In early December 2017, the EU Council president requested Prime Minister to make a final offer and resolve the Northern Ireland land border issue by fourth December so as to allow the EU Council later that month to consider whether sufficient progress had been made to move on to the second phase of negotiations. It was made explicit that if the offer was not acceptable to the Irish government, it would be unacceptable to the European Union.

On 8th December 2017, the EU and UK negotiators issued a Joint Report on progress in the negotiations for a Withdrawal Agreement between the United Kingdom and the EU. It confirmed that the parties had reached an agreement in principle on the key areas set in the EU negotiation guidelines for the first phase of negotiations namely protection of mutual protection of citizens’ rights, the financial settlement and the unique position of Northern Ireland.

The proposals regarding citizens’ rights and the financial settlement were largely uncontroversial. The provisions in relation to Northern Ireland proved very controversial. In large measure, the UK had conceded most of the EU’s requirements.

Article 49 of the Joint Declaration declared that the United Kingdom remains committed to protecting North-South cooperation and to its guarantee to avoid a hard border. Any future arrangements must be compatible with these overarching requirements. The United Kingdom’s intention was to achieve these objectives for the overall EU UK relationship. Should this not be possible, the United Kingdom would propose specific solutions to address the unique circumstances of the island of Ireland.

In the absence of agreed solutions, the United Kingdom would maintain full alignment with those rules of the internal market and customs union which now and in the future support North-South e co-operation, the all-island economy and the protection of the 1998 Agreement. It was declared that the arrangement would not be a precedent for the new UK EU trade relationship generally and was specific to the unique circumstances on the island of Ireland.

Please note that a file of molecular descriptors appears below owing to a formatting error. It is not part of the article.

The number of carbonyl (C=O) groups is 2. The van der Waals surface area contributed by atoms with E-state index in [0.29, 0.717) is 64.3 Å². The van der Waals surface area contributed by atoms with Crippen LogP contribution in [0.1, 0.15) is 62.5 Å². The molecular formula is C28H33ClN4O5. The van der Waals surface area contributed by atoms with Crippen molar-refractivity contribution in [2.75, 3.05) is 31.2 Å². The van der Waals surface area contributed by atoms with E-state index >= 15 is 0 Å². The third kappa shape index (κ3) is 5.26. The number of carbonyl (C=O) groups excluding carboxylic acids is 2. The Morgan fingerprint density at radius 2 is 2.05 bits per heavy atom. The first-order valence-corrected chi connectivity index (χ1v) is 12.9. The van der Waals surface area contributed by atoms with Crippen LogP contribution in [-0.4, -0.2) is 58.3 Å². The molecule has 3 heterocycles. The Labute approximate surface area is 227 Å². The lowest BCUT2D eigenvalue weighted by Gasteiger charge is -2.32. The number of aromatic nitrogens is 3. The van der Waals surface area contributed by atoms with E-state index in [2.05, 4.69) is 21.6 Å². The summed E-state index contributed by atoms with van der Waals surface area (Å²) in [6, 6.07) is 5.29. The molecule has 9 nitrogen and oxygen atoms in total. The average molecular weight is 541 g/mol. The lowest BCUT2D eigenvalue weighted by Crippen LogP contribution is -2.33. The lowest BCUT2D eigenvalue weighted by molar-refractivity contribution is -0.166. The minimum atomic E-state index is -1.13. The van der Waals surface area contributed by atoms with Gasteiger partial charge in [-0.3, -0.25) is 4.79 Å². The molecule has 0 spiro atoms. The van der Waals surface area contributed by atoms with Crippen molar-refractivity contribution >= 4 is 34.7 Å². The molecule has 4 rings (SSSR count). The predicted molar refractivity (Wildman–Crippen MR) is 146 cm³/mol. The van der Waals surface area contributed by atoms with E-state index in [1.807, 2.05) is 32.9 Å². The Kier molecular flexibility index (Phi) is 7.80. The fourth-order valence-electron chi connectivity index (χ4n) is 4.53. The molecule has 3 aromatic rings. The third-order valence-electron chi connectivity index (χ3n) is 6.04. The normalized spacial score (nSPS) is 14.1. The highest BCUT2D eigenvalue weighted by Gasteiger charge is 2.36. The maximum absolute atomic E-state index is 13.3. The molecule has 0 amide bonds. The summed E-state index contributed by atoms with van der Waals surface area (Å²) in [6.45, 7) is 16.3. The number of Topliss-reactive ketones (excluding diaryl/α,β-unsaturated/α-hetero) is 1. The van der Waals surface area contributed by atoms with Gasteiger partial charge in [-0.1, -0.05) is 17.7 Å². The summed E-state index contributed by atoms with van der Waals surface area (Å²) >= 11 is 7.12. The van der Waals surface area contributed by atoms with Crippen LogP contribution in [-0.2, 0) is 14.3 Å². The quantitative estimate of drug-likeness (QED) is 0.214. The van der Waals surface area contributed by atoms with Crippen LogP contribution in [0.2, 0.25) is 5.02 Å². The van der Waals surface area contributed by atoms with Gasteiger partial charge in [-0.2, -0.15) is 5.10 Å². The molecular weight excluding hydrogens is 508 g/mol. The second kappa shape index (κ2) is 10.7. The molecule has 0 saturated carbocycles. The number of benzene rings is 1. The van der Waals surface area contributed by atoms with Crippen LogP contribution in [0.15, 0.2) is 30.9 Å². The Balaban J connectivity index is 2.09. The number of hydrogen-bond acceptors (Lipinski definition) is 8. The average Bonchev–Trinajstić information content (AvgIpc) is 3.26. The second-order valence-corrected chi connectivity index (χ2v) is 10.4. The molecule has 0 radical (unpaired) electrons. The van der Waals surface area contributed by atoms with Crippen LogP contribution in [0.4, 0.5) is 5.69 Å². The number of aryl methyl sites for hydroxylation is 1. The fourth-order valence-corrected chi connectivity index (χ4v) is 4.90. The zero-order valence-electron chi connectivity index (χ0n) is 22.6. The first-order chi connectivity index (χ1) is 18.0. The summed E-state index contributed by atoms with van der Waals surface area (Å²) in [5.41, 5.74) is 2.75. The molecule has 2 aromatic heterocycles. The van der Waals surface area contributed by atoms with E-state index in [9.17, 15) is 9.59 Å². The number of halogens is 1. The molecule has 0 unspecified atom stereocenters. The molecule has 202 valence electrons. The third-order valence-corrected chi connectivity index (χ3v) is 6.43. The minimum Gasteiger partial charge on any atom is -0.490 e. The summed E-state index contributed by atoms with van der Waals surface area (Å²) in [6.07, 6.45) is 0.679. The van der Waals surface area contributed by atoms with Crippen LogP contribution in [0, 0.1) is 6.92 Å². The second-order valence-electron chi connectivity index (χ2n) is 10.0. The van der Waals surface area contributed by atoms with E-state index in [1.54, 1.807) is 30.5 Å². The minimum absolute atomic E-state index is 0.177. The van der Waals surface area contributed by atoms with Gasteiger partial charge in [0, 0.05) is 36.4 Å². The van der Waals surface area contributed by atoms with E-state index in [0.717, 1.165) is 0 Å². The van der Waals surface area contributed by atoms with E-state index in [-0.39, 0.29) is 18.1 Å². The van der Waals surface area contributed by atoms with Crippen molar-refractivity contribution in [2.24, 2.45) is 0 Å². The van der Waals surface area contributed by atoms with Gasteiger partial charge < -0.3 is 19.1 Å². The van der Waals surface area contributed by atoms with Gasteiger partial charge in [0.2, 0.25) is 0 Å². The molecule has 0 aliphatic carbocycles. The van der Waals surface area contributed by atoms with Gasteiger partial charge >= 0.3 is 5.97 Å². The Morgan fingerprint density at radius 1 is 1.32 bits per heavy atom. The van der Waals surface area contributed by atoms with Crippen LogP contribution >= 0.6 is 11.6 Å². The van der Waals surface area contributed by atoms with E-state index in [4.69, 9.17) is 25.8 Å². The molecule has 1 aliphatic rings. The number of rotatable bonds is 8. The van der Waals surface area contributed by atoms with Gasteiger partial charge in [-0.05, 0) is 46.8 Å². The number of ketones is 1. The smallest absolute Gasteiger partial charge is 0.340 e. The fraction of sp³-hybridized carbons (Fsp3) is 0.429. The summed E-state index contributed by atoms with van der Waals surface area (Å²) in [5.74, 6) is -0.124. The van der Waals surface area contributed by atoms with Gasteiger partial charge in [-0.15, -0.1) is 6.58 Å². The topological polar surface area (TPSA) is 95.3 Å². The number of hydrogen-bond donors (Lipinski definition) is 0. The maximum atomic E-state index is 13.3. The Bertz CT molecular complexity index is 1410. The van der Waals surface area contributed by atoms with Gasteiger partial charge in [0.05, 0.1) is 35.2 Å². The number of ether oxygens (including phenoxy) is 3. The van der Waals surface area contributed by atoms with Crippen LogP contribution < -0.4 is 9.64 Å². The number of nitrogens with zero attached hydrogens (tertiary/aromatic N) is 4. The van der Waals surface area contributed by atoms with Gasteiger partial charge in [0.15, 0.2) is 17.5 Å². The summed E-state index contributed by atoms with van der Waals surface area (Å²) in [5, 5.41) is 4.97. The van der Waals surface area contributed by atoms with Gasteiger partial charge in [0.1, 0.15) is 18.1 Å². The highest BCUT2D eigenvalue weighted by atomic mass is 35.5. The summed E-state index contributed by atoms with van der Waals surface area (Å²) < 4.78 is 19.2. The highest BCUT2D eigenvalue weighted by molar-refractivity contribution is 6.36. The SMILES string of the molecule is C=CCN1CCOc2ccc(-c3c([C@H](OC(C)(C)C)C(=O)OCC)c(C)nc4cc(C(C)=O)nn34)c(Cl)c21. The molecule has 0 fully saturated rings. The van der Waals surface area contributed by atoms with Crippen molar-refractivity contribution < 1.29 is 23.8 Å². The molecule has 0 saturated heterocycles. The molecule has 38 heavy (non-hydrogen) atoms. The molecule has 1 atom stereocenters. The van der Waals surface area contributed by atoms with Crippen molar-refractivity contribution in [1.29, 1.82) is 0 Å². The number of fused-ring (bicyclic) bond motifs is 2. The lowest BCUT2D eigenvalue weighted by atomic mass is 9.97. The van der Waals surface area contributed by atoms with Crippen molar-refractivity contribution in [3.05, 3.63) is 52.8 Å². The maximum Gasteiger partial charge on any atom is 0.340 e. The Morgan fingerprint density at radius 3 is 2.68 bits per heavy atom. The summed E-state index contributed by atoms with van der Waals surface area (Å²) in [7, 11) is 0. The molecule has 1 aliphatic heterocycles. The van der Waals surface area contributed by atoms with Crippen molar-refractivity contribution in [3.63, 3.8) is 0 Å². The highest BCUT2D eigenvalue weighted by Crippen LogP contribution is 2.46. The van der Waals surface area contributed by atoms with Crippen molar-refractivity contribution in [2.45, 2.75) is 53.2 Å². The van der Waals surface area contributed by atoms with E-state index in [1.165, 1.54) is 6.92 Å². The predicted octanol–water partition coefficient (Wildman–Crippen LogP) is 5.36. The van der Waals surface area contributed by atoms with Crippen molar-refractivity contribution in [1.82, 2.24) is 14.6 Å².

On December 4, 2017, an earlier draft of the above provision was leaked and drew an immediate negative response from the Democratic Unionist Party on whom the Conservative Party relied to maintain its government. While the Prime Minister was meeting the EU Commission president Junker a call from the DUP leader made it clear that the proposed text would not be accepted by it. The proposed publication of the draft Withdrawal Agreement was deferred, and after a number of days of intensive talks, new provisions were inserted to address the concerns raised by the DUP.

The new paragraph 50  provided that in the absence of agreed solutions, the United Kingdom would ensure that no new regulatory barriers developed between Northern Ireland and the rest of United Kingdom unless consistent with the 1998 Agreement, the Assembly and Executive agree that the distinct arrangements are appropriate for Northern Ireland. In all circumstances, the United Kingdom would continue to ensure the same unfettered access for Northern Ireland businesses to the whole of the United Kingdom market.

This principle later expressed in the Withdrawal Agreement came to be called the Northern Ireland backstop. The conditions for its not coming into effect or its cessation would involve a solution to the seemingly impossible conundrum of an open border with free North-South trade but without UK/NI membership of the EU customs union and single market. It was widely expected that if it ever applied, it might remain in place for a significant length of time and possibly forever.